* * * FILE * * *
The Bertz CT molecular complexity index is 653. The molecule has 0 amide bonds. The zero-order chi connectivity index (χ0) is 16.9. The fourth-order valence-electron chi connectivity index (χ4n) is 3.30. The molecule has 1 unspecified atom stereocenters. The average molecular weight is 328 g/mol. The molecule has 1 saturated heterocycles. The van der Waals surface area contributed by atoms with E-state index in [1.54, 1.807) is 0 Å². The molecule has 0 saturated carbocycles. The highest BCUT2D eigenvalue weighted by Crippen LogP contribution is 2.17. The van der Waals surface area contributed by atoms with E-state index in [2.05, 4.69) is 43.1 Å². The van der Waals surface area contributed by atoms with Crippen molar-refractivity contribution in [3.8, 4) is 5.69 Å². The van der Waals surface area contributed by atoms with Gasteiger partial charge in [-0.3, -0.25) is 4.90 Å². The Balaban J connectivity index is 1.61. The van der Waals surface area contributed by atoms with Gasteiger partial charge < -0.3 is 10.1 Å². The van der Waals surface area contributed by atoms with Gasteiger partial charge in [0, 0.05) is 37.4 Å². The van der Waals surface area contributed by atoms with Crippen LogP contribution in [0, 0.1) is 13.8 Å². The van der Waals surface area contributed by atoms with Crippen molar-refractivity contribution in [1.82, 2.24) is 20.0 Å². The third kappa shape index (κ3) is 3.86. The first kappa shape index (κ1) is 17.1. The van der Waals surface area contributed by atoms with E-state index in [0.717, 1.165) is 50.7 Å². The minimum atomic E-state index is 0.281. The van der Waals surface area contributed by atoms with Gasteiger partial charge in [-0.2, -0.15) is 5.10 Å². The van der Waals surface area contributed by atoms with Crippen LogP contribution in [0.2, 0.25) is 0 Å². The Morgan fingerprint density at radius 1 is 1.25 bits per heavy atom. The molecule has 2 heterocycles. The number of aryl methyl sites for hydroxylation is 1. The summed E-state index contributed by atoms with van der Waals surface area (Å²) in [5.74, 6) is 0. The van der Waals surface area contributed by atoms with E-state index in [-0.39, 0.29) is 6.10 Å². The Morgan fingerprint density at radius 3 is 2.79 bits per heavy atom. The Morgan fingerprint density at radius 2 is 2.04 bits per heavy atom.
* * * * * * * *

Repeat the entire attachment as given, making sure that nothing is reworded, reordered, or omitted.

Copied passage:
The Bertz CT molecular complexity index is 653. The molecule has 0 amide bonds. The zero-order chi connectivity index (χ0) is 16.9. The fourth-order valence-electron chi connectivity index (χ4n) is 3.30. The molecule has 1 unspecified atom stereocenters. The average molecular weight is 328 g/mol. The molecule has 1 saturated heterocycles. The van der Waals surface area contributed by atoms with E-state index in [1.54, 1.807) is 0 Å². The molecule has 0 saturated carbocycles. The highest BCUT2D eigenvalue weighted by Crippen LogP contribution is 2.17. The van der Waals surface area contributed by atoms with E-state index in [2.05, 4.69) is 43.1 Å². The van der Waals surface area contributed by atoms with Crippen molar-refractivity contribution in [3.8, 4) is 5.69 Å². The van der Waals surface area contributed by atoms with Gasteiger partial charge in [-0.3, -0.25) is 4.90 Å². The Balaban J connectivity index is 1.61. The van der Waals surface area contributed by atoms with Gasteiger partial charge < -0.3 is 10.1 Å². The van der Waals surface area contributed by atoms with Gasteiger partial charge in [0, 0.05) is 37.4 Å². The van der Waals surface area contributed by atoms with Crippen LogP contribution in [0, 0.1) is 13.8 Å². The van der Waals surface area contributed by atoms with Crippen molar-refractivity contribution in [1.82, 2.24) is 20.0 Å². The third kappa shape index (κ3) is 3.86. The first kappa shape index (κ1) is 17.1. The van der Waals surface area contributed by atoms with E-state index in [0.717, 1.165) is 50.7 Å². The minimum atomic E-state index is 0.281. The van der Waals surface area contributed by atoms with Gasteiger partial charge in [-0.2, -0.15) is 5.10 Å². The van der Waals surface area contributed by atoms with Crippen LogP contribution in [0.2, 0.25) is 0 Å². The Morgan fingerprint density at radius 1 is 1.25 bits per heavy atom. The molecule has 2 heterocycles. The number of aryl methyl sites for hydroxylation is 1. The summed E-state index contributed by atoms with van der Waals surface area (Å²) in [5.74, 6) is 0. The van der Waals surface area contributed by atoms with E-state index in [-0.39, 0.29) is 6.10 Å². The Morgan fingerprint density at radius 3 is 2.79 bits per heavy atom. The Morgan fingerprint density at radius 2 is 2.04 bits per heavy atom.